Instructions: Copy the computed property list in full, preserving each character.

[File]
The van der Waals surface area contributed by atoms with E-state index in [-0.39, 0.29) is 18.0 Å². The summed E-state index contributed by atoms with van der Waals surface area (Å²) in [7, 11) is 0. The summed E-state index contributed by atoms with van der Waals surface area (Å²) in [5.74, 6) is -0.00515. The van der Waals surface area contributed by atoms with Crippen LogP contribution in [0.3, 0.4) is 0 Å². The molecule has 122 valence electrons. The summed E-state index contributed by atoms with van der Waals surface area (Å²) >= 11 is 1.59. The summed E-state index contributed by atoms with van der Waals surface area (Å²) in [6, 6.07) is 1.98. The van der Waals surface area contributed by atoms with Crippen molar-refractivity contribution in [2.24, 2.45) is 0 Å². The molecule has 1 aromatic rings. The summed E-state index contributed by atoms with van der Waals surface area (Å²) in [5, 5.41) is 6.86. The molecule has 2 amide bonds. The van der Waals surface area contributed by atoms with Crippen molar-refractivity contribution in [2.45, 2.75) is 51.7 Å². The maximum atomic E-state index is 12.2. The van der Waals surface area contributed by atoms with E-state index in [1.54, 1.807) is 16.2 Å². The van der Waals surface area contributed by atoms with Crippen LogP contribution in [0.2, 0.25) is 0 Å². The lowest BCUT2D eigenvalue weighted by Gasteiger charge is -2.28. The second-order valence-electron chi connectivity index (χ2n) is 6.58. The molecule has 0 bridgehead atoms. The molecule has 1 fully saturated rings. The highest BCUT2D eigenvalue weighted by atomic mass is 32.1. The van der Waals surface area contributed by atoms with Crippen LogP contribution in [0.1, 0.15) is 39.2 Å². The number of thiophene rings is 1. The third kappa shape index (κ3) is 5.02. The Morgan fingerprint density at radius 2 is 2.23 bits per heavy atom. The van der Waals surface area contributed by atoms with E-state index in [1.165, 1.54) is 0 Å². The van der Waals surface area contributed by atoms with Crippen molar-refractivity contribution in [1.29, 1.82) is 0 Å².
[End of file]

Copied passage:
The van der Waals surface area contributed by atoms with E-state index in [-0.39, 0.29) is 18.0 Å². The summed E-state index contributed by atoms with van der Waals surface area (Å²) in [7, 11) is 0. The summed E-state index contributed by atoms with van der Waals surface area (Å²) in [5.74, 6) is -0.00515. The van der Waals surface area contributed by atoms with Crippen LogP contribution in [0.3, 0.4) is 0 Å². The molecule has 122 valence electrons. The summed E-state index contributed by atoms with van der Waals surface area (Å²) >= 11 is 1.59. The summed E-state index contributed by atoms with van der Waals surface area (Å²) in [6, 6.07) is 1.98. The van der Waals surface area contributed by atoms with Crippen molar-refractivity contribution in [2.24, 2.45) is 0 Å². The molecule has 1 aromatic rings. The summed E-state index contributed by atoms with van der Waals surface area (Å²) in [5, 5.41) is 6.86. The molecule has 2 amide bonds. The van der Waals surface area contributed by atoms with Crippen molar-refractivity contribution in [2.45, 2.75) is 51.7 Å². The maximum atomic E-state index is 12.2. The van der Waals surface area contributed by atoms with E-state index in [1.54, 1.807) is 16.2 Å². The van der Waals surface area contributed by atoms with Crippen LogP contribution in [0.2, 0.25) is 0 Å². The lowest BCUT2D eigenvalue weighted by Gasteiger charge is -2.28. The second-order valence-electron chi connectivity index (χ2n) is 6.58. The molecule has 0 bridgehead atoms. The molecule has 1 fully saturated rings. The highest BCUT2D eigenvalue weighted by atomic mass is 32.1. The van der Waals surface area contributed by atoms with Crippen LogP contribution in [0.1, 0.15) is 39.2 Å². The number of thiophene rings is 1. The third kappa shape index (κ3) is 5.02. The Morgan fingerprint density at radius 2 is 2.23 bits per heavy atom. The van der Waals surface area contributed by atoms with E-state index in [1.165, 1.54) is 0 Å². The van der Waals surface area contributed by atoms with Crippen molar-refractivity contribution in [1.29, 1.82) is 0 Å².